Saddle Creek | Bright Eyes | Reviews


Lifted or The Story is in the Soil....

Author: Krista Kenner
08/13/2002 | Preamp | | Album Review
A cold day. A car starts and directions are given, but soon the driver learns it's just a guessing game to the destination. This is how Conor Oberst begins his new album, Lifted or The Story is in the Soil, Keep Your Ear to the Ground. The guitars start in the background and soon the listener is drawn into his lyrical world of uncertainty and confusion. The layers of voices and driving sounds in the first track, "The Big Picture," are an extension of his puzzled, angst-filled lyrics, and just like the girl who sporadically sings along with the song, one immediately empathizes with Oberst's circular quest for the truth.

The first track, reminiscent of Bright Eyes' earlier release, Letting off the Happiness, flirts between Bright Eyes' old and new sound, but make no mistake - Lifted is an entirely different piece of art. Conor Oberst has matured, sometimes delving into a new realm of music, and overall, a more hopeful set of lyrics. With the smart addition of other musicians such as Orenda Fink and Maria Taylor (Azure Ray) and Todd Baechle (The Faint), Bright Eyes broadens their sound. No longer does the listener feel like they're secretly imposing on a 17-year old boy's troubled journal entries. Those (like myself) who do like the intimacy of Oberst's affecting poetry still absorb the same emotional intensity from Lifted, so no one is left disappointed.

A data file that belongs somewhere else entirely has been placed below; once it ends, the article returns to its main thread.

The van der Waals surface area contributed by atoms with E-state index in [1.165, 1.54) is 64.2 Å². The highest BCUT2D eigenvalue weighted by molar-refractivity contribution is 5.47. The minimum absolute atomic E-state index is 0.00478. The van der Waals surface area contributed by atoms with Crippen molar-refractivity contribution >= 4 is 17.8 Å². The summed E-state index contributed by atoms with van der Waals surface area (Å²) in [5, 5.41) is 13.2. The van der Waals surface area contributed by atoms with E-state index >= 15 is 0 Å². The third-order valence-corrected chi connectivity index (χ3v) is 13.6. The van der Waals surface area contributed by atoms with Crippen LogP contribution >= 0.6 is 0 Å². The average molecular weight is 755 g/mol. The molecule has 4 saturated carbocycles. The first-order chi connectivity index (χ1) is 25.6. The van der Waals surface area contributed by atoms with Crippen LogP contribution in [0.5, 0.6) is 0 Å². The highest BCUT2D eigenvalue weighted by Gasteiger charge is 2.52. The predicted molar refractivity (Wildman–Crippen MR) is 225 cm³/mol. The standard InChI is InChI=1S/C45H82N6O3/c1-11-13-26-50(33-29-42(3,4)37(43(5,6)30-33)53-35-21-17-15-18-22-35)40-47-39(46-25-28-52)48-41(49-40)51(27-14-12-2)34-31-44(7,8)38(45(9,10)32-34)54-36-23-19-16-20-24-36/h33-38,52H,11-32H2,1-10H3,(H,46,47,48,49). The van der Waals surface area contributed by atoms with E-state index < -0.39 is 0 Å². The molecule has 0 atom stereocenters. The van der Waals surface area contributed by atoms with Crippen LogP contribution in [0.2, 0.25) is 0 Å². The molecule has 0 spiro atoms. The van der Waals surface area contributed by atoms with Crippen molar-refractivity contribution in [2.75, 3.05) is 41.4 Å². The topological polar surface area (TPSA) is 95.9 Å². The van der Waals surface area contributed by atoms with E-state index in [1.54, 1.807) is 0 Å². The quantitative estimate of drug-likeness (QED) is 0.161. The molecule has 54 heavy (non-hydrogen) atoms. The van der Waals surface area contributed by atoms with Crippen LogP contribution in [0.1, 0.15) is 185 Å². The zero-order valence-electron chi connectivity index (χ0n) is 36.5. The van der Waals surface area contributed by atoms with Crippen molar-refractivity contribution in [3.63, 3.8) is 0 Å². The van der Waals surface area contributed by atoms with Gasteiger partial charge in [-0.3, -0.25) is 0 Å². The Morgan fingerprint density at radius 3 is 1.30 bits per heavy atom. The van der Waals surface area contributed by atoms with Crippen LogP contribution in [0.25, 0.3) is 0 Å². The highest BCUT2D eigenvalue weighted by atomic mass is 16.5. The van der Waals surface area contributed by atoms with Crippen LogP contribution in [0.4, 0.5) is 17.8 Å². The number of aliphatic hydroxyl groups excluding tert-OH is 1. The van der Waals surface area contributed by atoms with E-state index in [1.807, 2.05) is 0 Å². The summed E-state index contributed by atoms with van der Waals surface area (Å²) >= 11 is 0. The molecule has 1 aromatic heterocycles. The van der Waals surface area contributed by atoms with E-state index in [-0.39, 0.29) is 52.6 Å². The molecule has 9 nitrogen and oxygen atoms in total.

Besides lyrical maturation, other developments found in Lifted are the sweeping style range - from Belle & Sebastian jangled "poppy-ness" to Bob Dylan's honest twang, Bright Eyes' latest release keeps things interesting. Track X, "Waste of Paint" is by far the most diversified track. While completely escaping the traditional realm of Bright Eyes (except for the distinctive bells sounds of "The Movement of a Hand," from Fevers and Mirrors), one hears influences of the Cure and even Saddle Creek's own, Cursive. A switch occurs in track VI, and the melodic, layered voices of Elliott Smith seeps through. Track VII: switch again - the opening music suggests to the listener that they're watching a National Geographic expose of another culture - but the conclusive evidence is that we'll never understand the answers. Thus, the search for resolution continues.

Some might take points off for skipping around so much on a single album, but Lifted is held together by a common theme - it's a story about personal development on many levels. From the first page to the last, the reader embarks on his quest for truth and spiritual answers, and is quickly enveloped in Oberst's accounts of life, love and lessons learned.


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